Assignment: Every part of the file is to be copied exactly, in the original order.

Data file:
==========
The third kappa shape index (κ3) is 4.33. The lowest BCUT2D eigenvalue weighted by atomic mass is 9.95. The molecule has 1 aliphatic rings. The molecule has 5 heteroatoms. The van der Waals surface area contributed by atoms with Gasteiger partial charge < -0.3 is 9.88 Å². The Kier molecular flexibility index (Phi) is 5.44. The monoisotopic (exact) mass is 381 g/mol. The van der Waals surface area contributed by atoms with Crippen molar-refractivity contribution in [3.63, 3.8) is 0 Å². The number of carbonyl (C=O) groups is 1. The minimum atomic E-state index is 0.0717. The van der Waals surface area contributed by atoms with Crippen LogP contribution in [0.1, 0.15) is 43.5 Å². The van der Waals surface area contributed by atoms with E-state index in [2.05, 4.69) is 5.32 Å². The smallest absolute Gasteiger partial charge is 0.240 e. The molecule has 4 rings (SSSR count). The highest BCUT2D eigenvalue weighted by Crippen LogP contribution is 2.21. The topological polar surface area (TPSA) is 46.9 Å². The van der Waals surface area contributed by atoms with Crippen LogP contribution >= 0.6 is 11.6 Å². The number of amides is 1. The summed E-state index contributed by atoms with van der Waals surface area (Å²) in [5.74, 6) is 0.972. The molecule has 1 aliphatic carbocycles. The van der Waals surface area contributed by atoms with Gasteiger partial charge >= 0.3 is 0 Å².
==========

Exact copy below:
The third kappa shape index (κ3) is 4.33. The lowest BCUT2D eigenvalue weighted by atomic mass is 9.95. The molecule has 1 aliphatic rings. The molecule has 5 heteroatoms. The van der Waals surface area contributed by atoms with Gasteiger partial charge < -0.3 is 9.88 Å². The Kier molecular flexibility index (Phi) is 5.44. The monoisotopic (exact) mass is 381 g/mol. The van der Waals surface area contributed by atoms with Crippen molar-refractivity contribution in [3.63, 3.8) is 0 Å². The number of carbonyl (C=O) groups is 1. The minimum atomic E-state index is 0.0717. The van der Waals surface area contributed by atoms with Crippen LogP contribution in [0.1, 0.15) is 43.5 Å². The van der Waals surface area contributed by atoms with E-state index in [2.05, 4.69) is 5.32 Å². The smallest absolute Gasteiger partial charge is 0.240 e. The molecule has 4 rings (SSSR count). The highest BCUT2D eigenvalue weighted by Crippen LogP contribution is 2.21. The topological polar surface area (TPSA) is 46.9 Å². The van der Waals surface area contributed by atoms with Crippen LogP contribution >= 0.6 is 11.6 Å². The number of amides is 1. The summed E-state index contributed by atoms with van der Waals surface area (Å²) in [5.74, 6) is 0.972. The molecule has 1 aliphatic carbocycles. The van der Waals surface area contributed by atoms with Gasteiger partial charge >= 0.3 is 0 Å².